On Monday’s episode of the The Big Bang Theory, theoretical physicist Sheldon Cooper claims he’s addicted to the most commonly used drug in the world: caffeine.

“Oh no, I need another one,” Sheldon bemoans, in the comedown after his very first energy drink. “That’s a craving! That’s a sign of chemical dependency.”

While Sheldon begins to freak out that “plenty of things are addictive after a single exposure,” his fellow nerds roll their eyes and assure him that caffeine addiction doesn’t take hold so fast. And they’re right — while Sheldon might know physics, he certainly doesn’t know enough about chemistry: A single energy drink won’t create an addiction but a week of having one cup of a coffee a day just might.

Caffeine, a central nervous system stimulant, blocks the brain’s cell receptors for adenosine — a molecule that builds up in the brain and makes you sleepy. That’s why caffeine helps you feel energetic and alert. The FDA says that consuming up to 400 milligrams of caffeine a day is okay, which is good because on average 90 percent of American adults consume around 200 mg every day (to have a comparative understanding, a medium coffee usually has about 300 mg of caffeine and a 16-ounce energy drink has between 160 and 240 mg).

While it only takes a consumption of around 30 mg of caffeine to create a difference in mood, that still doesn’t mean that one cup of coffee (or one energy drink in Sheldon’s case) would cause you to become addicted. For typical non-users or just intermittent users, low doses of caffeine usually cause positive emotions like increased well-being, happiness, and sociability. Addiction takes time, typically between a week to 12 days of daily caffeine consumption. That’s when withdrawal will hit you if you don’t get your daily fix — feelings like irritability, anxiety, and drowsiness.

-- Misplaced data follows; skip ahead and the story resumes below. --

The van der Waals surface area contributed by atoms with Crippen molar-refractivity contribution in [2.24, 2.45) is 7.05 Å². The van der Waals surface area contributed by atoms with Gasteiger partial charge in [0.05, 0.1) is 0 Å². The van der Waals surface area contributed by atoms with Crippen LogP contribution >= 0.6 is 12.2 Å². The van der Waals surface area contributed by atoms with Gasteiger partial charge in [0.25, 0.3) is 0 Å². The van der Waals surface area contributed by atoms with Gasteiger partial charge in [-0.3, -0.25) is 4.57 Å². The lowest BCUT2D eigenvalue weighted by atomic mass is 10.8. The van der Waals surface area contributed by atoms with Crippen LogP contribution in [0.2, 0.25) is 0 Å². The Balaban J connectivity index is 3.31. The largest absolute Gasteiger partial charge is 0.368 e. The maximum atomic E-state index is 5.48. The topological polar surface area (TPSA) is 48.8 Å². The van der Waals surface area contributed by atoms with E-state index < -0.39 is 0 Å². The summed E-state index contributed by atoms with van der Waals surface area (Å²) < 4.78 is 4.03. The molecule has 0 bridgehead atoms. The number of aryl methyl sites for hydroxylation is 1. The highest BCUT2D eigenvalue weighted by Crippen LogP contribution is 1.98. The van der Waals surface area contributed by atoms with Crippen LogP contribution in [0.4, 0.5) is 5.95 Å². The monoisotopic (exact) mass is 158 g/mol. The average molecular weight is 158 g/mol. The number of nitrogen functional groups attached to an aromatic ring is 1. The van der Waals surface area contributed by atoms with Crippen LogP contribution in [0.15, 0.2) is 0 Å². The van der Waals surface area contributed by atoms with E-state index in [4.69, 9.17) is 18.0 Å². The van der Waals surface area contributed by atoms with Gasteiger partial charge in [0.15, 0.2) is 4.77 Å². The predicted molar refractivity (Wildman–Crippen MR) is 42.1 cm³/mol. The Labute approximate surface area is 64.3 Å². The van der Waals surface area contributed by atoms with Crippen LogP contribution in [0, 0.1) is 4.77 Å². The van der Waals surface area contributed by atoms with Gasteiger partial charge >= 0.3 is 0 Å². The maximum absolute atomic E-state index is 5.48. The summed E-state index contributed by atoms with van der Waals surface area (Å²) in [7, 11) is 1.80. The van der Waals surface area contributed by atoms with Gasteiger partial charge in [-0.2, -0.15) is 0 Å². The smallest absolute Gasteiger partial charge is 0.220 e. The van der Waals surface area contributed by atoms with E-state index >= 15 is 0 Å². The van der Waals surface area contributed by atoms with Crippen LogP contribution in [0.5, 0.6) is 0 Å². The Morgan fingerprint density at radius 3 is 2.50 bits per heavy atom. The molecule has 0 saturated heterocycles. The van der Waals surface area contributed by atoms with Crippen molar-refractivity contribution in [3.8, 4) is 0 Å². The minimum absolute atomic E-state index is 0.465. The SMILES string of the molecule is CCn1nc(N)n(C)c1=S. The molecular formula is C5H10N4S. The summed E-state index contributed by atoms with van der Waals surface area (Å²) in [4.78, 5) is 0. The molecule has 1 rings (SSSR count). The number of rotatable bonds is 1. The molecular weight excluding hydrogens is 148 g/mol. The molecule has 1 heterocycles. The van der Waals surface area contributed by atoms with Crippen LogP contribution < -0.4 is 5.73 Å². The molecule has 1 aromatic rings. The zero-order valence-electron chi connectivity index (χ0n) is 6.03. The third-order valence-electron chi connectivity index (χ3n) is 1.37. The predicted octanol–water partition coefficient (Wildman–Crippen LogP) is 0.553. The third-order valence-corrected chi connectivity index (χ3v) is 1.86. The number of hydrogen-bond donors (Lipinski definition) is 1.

While caffeine addiction doesn’t come with the same life-threatening risks like an addiction to cocaine or nicotine, the World Health Organization recognizes caffeine addiction as an example of substance abuse because it still creates cognitive, behavioral, and physiological symptoms. The problem with most people, however, according to researchers at John Hopkins, is the opposite problem that Sheldon’s experiencing — they typically don’t think they have an addiction and blame their symptoms on something else, like having allergies.